As body temperature increases, the viscosity of blood decreases, improving microcirculatory blood flow. This phenomenon occurs not only in hot climates and seasons, but also in a hot bath or sauna, which increases core body temperature and the temperature of blood, decreasing blood viscosity as a result. 

A large prospective study of male sauna bathers evaluated the cardiovascular effects of sauna bathing and was published April 2015 in JAMA Internal Medicine. Generally, the study showed that long, hot sauna baths were associated with apparent health benefits, including fewer deaths from heart attacks, strokes, various heart-related conditions, and other causes. More specifically, it was shown that men who enjoyed a sauna two or three times a week had a 23% lower risk of experiencing a fatal episode of coronary heart disease or cardiovascular disease, compared with those who took just one sauna a week. These apparent health benefits for men who used the sauna four to seven times a week was even greater: they had a 48% lower risk of similar incidents when compared with men who used the sauna only once a week. The researchers concluded that increased frequency of sauna bathing is associated with a reduced risk of sudden cardiac death, fatal coronary heart disease, fatal cardiovascular disease, and all-cause mortality.1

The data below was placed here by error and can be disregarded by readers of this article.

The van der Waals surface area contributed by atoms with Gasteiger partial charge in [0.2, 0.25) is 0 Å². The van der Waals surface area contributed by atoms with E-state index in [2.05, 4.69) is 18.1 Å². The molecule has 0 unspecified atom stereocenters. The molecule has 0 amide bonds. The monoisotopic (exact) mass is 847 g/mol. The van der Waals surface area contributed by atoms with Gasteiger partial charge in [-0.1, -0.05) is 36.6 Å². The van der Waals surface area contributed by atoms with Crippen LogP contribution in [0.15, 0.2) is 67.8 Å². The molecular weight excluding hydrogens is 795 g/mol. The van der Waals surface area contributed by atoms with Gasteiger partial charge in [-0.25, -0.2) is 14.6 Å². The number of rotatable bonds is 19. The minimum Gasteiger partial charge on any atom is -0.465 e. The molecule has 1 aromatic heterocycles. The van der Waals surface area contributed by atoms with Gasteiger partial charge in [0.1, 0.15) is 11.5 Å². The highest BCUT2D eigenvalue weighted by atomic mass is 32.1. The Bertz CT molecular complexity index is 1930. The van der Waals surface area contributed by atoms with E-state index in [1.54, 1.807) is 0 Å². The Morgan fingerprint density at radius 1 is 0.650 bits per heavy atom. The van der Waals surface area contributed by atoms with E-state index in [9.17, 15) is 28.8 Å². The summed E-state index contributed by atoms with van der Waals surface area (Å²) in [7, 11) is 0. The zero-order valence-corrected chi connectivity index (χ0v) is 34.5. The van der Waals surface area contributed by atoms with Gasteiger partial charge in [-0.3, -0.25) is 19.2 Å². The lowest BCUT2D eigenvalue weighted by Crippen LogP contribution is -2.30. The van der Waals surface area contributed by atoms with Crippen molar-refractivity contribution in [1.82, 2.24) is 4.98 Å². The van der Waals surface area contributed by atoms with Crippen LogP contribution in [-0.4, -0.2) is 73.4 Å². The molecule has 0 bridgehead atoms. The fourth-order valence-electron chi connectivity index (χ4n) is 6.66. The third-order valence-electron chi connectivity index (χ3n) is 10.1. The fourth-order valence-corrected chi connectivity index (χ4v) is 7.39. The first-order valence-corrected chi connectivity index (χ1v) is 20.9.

The cardiovascular benefit of sauna bathing was summarized by an editorial comment from cardiologist E.E. van der Wall in the Netherland Heart Journal.2 


T. Laukkanen, H. Khan, F. Zaccardi, J.A. Laukkanen, Association between sauna bathing and fatal cardiovascular and all-cause mortality events, JAMA Internal Medicine. 2015; 175(4): 542-548. 

E. van der Wall, Sauna bathing: a warm heart proves beneficial, Netherlands Heart Journal. 2015; 23(5): 247-248.